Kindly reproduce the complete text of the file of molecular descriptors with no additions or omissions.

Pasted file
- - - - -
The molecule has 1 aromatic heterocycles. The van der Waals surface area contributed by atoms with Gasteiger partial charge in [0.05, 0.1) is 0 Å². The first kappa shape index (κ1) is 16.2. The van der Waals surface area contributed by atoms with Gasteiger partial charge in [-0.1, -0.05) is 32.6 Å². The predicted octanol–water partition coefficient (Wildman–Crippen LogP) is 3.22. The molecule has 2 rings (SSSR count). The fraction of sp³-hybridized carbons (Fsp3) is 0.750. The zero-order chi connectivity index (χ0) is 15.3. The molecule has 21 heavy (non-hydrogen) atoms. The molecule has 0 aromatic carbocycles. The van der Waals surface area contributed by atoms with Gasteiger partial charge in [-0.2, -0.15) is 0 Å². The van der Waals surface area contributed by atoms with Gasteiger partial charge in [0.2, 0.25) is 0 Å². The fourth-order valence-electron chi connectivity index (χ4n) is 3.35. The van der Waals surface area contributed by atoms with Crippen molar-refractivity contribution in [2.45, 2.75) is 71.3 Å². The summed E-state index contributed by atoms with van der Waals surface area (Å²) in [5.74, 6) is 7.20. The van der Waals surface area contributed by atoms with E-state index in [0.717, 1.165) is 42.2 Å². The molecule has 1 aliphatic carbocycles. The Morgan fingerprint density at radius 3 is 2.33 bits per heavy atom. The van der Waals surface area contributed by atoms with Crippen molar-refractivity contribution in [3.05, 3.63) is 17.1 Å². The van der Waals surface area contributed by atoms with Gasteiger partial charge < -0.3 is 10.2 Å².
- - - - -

The molecule has 1 aromatic heterocycles. The van der Waals surface area contributed by atoms with Gasteiger partial charge in [0.05, 0.1) is 0 Å². The first kappa shape index (κ1) is 16.2. The van der Waals surface area contributed by atoms with Gasteiger partial charge in [-0.1, -0.05) is 32.6 Å². The predicted octanol–water partition coefficient (Wildman–Crippen LogP) is 3.22. The molecule has 2 rings (SSSR count). The fraction of sp³-hybridized carbons (Fsp3) is 0.750. The zero-order chi connectivity index (χ0) is 15.3. The molecule has 21 heavy (non-hydrogen) atoms. The molecule has 0 aromatic carbocycles. The van der Waals surface area contributed by atoms with Gasteiger partial charge in [-0.2, -0.15) is 0 Å². The van der Waals surface area contributed by atoms with Gasteiger partial charge in [0.2, 0.25) is 0 Å². The fourth-order valence-electron chi connectivity index (χ4n) is 3.35. The van der Waals surface area contributed by atoms with Crippen molar-refractivity contribution in [2.45, 2.75) is 71.3 Å². The summed E-state index contributed by atoms with van der Waals surface area (Å²) in [5.74, 6) is 7.20. The van der Waals surface area contributed by atoms with E-state index in [0.717, 1.165) is 42.2 Å². The molecule has 1 aliphatic carbocycles. The Morgan fingerprint density at radius 3 is 2.33 bits per heavy atom. The van der Waals surface area contributed by atoms with Crippen molar-refractivity contribution in [3.05, 3.63) is 17.1 Å². The van der Waals surface area contributed by atoms with Gasteiger partial charge < -0.3 is 10.2 Å².